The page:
Xiaowu Sun

University of Rhode Island, Kingston, RI, United States

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Publications (6)20.61 Total impact

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    ABSTRACT: This cross-sectional study (N = 4,144) compared three longitudinal dynatypes (Maintainers, Relapsers, and Stable Smokers) of smokers on baseline demographics, stage, addiction severity, and transtheoretical model effort effect variables. There were significant small-to-medium-sized differences between the Stable Smokers and the other two groups on stage, severity, and effort effect variables in both treatment and control groups. There were few significant, very small differences on baseline effort variables between Maintainers and Relapsers in the control, but not the treatment group. The ability to identify Stable Smokers at baseline could permit enhanced tailored treatments that could improve population cessation rates.
    Substance Use &amp Misuse 03/2011; 46(13):1664-74. · 1.11 Impact Factor
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    ABSTRACT: Rates of preventive counseling remain below national guidelines. We explored physician and patient predictors of preventive counseling across multiple cancer risk behaviors in at-risk primary care patients. We surveyed 3557 patients, with at least one of four cancer risk behaviors: smoking, diet, sun exposure, and/or mammography screening, at baseline and 24 months. Patients reported receipt of 4A's (Ask, Advise, Assist, Arrange follow-up); responses were weighted and combined to reflect more thorough counseling (Ask=1, Advise=2, Assist=3, Arrange=4, score range 0-10) for each target behavior. A series of linear-regression models, controlling for office clustering, examined patient, physician and other situational predictors at 24 months. Risk behavior topics were brought up more often for mammography (90%) and smoking (79%) than diet (56%) and sun protection (30%). Assisting and Arranging follow-up were reported at low frequencies across all behaviors. More thorough counseling for all behaviors was associated with multiple visits and higher satisfaction with care. Prior counseling predicted further counseling on all behaviors except smoking, which was already at high levels. Other predictors varied by risk behavior. More thorough risk behavior counseling can be delivered opportunistically across multiple visits; doing so is associated with more satisfaction with care.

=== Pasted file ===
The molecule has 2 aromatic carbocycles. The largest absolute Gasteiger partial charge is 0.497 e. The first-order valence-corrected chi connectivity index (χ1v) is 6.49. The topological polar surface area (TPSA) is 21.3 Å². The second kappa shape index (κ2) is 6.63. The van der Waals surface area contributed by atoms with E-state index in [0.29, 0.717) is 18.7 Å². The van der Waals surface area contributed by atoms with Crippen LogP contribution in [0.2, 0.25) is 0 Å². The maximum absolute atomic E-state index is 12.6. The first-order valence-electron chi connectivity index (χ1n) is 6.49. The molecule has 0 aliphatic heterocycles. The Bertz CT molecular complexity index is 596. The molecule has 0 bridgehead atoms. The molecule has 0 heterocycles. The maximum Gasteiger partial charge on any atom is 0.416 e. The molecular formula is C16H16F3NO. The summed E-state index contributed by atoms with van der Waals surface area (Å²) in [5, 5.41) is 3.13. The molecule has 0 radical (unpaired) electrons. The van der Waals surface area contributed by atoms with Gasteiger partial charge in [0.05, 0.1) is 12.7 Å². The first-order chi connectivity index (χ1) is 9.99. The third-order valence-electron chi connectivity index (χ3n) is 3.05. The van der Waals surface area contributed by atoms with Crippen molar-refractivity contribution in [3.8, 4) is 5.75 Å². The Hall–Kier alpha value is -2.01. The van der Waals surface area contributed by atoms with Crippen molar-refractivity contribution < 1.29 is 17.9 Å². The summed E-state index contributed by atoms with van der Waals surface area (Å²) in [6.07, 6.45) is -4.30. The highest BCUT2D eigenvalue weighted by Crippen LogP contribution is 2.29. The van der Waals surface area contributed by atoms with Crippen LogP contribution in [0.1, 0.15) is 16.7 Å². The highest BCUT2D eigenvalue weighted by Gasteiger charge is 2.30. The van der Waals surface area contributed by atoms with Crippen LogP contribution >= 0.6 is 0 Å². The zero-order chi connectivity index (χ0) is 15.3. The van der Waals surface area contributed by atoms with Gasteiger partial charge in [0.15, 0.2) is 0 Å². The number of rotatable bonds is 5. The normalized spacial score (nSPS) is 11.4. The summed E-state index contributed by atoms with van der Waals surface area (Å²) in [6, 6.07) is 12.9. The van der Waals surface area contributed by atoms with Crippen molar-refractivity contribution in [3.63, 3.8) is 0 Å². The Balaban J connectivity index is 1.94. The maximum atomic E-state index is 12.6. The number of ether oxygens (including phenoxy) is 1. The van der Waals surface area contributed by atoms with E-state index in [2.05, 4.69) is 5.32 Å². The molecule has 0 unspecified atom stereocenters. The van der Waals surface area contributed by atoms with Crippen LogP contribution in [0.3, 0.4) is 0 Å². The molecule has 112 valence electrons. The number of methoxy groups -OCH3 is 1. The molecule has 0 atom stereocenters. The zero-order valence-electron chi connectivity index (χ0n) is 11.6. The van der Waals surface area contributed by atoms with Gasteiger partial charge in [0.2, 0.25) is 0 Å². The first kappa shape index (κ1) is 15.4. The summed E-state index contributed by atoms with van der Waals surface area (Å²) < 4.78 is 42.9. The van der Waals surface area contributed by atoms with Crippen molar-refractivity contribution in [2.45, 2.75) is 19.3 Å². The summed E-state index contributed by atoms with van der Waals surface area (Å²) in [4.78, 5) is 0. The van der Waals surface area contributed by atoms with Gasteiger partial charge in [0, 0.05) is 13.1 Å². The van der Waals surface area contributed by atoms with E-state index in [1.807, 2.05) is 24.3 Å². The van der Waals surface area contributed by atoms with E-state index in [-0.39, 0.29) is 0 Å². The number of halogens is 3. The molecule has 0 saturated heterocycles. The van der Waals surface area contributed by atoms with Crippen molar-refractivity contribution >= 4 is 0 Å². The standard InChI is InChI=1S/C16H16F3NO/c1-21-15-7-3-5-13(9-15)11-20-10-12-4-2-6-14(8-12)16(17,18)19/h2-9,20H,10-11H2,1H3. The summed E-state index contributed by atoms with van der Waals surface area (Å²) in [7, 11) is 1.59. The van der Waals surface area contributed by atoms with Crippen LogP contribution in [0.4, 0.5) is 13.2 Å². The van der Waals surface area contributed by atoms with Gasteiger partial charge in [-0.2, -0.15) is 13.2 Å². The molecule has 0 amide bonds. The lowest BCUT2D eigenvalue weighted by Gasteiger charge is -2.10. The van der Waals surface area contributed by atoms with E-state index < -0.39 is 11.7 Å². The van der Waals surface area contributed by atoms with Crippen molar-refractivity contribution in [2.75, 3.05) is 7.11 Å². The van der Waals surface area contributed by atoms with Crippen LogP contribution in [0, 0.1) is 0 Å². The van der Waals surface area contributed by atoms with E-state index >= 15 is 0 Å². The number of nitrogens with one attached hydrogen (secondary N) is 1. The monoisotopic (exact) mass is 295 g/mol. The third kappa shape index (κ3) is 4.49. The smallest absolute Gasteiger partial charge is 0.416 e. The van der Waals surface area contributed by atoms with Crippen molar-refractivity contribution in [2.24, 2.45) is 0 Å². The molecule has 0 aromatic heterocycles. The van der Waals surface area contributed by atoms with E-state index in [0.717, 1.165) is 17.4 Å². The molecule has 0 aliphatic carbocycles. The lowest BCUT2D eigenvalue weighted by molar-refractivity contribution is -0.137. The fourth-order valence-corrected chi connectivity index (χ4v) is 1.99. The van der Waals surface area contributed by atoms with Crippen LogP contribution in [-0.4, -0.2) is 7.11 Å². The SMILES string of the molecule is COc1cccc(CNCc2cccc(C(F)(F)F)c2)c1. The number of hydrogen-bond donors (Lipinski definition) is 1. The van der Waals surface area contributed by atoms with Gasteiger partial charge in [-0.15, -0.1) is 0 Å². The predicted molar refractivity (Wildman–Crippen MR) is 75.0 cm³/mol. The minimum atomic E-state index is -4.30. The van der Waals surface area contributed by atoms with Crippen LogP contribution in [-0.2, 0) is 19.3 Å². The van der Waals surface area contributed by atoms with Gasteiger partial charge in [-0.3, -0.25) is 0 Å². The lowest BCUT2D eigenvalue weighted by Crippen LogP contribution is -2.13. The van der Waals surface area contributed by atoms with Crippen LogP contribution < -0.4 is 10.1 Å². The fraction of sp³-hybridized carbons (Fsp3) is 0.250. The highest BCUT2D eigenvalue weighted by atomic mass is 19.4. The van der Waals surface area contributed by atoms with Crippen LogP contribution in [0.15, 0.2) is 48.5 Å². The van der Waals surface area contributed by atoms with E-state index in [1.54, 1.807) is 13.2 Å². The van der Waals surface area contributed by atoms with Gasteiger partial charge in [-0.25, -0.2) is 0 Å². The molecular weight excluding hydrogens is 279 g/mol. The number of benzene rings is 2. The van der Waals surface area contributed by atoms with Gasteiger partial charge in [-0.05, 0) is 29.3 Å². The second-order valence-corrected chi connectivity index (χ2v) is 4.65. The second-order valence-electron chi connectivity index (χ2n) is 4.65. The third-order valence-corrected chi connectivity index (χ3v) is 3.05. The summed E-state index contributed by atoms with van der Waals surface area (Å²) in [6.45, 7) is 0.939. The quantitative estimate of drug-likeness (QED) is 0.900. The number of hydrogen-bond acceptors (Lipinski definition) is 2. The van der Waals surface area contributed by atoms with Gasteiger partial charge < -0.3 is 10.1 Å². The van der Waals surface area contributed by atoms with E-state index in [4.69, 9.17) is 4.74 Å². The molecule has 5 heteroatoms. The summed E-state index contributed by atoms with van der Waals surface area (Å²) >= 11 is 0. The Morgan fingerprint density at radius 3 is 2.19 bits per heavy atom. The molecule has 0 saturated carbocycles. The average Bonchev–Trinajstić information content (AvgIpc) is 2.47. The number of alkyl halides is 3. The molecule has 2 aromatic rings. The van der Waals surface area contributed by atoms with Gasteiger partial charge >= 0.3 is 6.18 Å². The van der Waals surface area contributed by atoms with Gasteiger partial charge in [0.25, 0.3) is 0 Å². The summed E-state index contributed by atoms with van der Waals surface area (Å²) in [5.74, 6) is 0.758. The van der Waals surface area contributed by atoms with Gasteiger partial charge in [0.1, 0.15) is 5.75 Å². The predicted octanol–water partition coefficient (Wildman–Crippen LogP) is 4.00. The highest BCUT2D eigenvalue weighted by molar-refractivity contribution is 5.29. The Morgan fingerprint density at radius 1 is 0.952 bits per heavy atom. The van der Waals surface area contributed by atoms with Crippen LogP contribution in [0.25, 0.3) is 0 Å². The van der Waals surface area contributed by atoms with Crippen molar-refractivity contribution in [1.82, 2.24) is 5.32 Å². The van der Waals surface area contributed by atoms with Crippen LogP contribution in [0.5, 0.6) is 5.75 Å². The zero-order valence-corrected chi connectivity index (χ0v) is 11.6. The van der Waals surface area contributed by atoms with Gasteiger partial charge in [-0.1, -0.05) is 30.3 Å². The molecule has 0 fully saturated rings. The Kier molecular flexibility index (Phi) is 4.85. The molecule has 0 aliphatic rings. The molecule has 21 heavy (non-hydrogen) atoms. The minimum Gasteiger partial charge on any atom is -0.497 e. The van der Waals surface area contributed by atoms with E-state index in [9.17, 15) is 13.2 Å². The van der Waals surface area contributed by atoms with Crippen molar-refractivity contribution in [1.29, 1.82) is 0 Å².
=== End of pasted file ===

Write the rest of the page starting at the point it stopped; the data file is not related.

Preventive Medicine 04/2008; 46(3):252-9. · 3.50 Impact Factor
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    ABSTRACT: Intervention effectiveness can potentially be affected by membership in different demographic subgroups (race, ethnicity, gender, age, and education level) or smoking behavior variables (time to first cigarette, longest previous quit attempt, number of attempts in the past year, number of cigarettes, and stage of change). Previous research on these 2 sets of variables has produced mixed results. This secondary data analysis combined data from 5 effectiveness trials (a random-digit-dial sample [N=1,358], members of an HMO [N=207], parents of students recruited for a school-based study [N=347], patients from an insurance provider list [N=535], and employees [N=175]) in which smokers were all proactively recruited from a defined population and all received the same expert system intervention. The intervention produced a consistent 22% to 26% point prevalence cessation rate across the 5 studies. The main outcome measures were 24-hr point prevalence, 7-day point prevalence, 30-day prolonged abstinence, and 6-month prolonged abstinence. There were no significant differences in outcome across gender, race, and ethnicity subgroups. There were significant differences and small effect sizes for age and education subgroups. There were significant differences and large effect sizes for all 5 smoking behavior variables. Demographic variables are static variables, whereas the smoking variables are more dynamic, that is, open to change. Given the dynamic nature of the smoking variables and the large effect sizes, interventions tailored on the smoking variables should be more successful.